Sunday, May 19, 2013

Our Pentecost

Acts 2:1-21
May 19, 2013

            Come Holy Spirit, come!  Welcome to my favorite Sunday of the year. Christmas and Easter are great, but Pentecost is the Sunday I prefer.  Certainly there's work involved in getting ready for it.  But that work doesn't carry the same pressure for me that Christmas and Easter do.  It also doesn't require the kind of preparation at home that the other big holidays do.  I don't have to decorate the house for Pentecost or buy Pentecost gifts, dye Pentecost eggs or make Pentecost baskets.  I get to wear red on Pentecost, which is great because it's one of my favorite colors.  This day is known as the birthday of the church, so after worship we get to have cake and cake is good.  On this day we sing some of my favorite hymns about the Spirit and someday I'm going to find a way to recreate a tradition of the church in the Middle Ages.  Churches were often designed with "Spirit holes" in their roofs.  On Pentecost young boys were sent up to the roof and at specific times during the service they would send down rose petals to represent the tongues of flame and then they would release doves to swoop and soar about the sanctuary.  Perhaps the problems with our roof are really just Spirit holes trying to create themselves for our edification?  Perhaps not.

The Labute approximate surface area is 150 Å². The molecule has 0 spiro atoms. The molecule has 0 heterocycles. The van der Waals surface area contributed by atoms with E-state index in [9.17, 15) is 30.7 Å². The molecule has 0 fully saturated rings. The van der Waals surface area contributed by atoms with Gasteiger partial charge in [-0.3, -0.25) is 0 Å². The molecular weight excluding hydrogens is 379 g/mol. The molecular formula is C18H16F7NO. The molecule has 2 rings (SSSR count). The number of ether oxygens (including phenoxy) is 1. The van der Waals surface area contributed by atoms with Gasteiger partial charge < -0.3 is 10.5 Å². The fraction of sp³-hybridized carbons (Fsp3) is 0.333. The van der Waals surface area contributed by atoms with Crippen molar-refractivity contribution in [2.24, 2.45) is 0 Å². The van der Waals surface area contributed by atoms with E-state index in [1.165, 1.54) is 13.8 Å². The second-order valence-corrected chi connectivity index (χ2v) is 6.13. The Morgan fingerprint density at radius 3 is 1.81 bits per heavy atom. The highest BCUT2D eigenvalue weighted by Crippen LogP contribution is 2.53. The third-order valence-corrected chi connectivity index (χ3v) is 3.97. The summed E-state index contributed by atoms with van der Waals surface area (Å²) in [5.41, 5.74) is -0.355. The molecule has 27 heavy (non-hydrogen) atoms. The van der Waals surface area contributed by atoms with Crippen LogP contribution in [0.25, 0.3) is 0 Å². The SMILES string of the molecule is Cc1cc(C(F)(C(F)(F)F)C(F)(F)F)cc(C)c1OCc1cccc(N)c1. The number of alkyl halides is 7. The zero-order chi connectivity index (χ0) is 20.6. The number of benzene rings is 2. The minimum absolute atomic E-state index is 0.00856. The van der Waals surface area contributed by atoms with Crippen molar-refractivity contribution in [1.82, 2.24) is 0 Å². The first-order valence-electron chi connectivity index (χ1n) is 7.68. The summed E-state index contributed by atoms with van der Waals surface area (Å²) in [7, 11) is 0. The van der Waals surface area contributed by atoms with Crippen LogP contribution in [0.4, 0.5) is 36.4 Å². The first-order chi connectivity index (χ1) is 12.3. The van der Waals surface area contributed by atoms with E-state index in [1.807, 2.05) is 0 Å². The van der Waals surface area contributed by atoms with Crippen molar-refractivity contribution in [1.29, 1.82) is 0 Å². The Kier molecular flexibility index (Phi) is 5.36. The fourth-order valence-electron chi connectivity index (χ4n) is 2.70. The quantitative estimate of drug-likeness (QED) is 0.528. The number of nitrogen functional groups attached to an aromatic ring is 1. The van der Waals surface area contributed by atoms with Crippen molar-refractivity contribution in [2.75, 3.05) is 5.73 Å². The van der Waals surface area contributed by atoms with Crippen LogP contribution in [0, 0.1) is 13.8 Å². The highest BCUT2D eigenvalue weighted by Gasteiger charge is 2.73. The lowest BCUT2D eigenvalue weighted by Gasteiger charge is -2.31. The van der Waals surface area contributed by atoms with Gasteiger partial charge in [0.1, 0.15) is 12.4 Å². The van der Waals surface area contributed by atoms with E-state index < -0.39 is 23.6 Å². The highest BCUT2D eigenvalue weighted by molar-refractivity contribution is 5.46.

I really do love Pentecost.   On the surface it just seems like a joyful, fun day in the life of the church.  It's a birthday party for the church in disguise, and who doesn't love a birthday party?  But there's a problem with my thinking.  Where did I get the idea that the coming of the Holy Spirit was fun? 
            Every Sunday that I preach and lead worship, I pray in one way or another for the empowering of the Holy Spirit.  I pray come Holy Spirit, come.  I pray that it moves within us and through us and that it quicken our hearts to love God and tell the story of God's good news.  If the old saying admonishes us to be careful what we wish for, then maybe we should also be careful what we pray for. 
            The Spirit does all of those things.  It emboldens.  It enlivens and empowers and quickens the hearts and minds of those gifted with its power to do whatever it is that God is beckoning them to do.  Think about what happens with the disciples in our story from Acts.  It is Pentecost, fifty days after our Easter and for devout Jews, the Feast of Booths.  They are in a room, sitting, praying, waiting.  Jesus promised them the Holy Spirit, so they wait and pray for it.  But what will happen when the Holy Spirit actually arrives?  They get their answer. 
            Suddenly the house is filled with the rush of a violent wind.  Divided tongues of flame descended, and a tongue rested on each of them.  With that they began to speak languages they'd never spoken before.  Jerusalem was a city of diversity with Jews from many lands living together.  Suddenly they could understand the words these Galileans were speaking in their own languages.  Many were awestruck at this strange and unexpected event.  But others were cynical and suspicious.  They sneered at the disciples and accused them of being drunk. 
            But the suspicions of others were no match for apostles emboldened by the Holy Spirit.  Where before they were timid, afraid and uncertain of their abilities, now they were able to speak, preach, teach and witness to what they knew to be true -- Jesus Christ, their rabbi, their beloved friend was and is the Son of God. 
            Come Holy Spirit, come.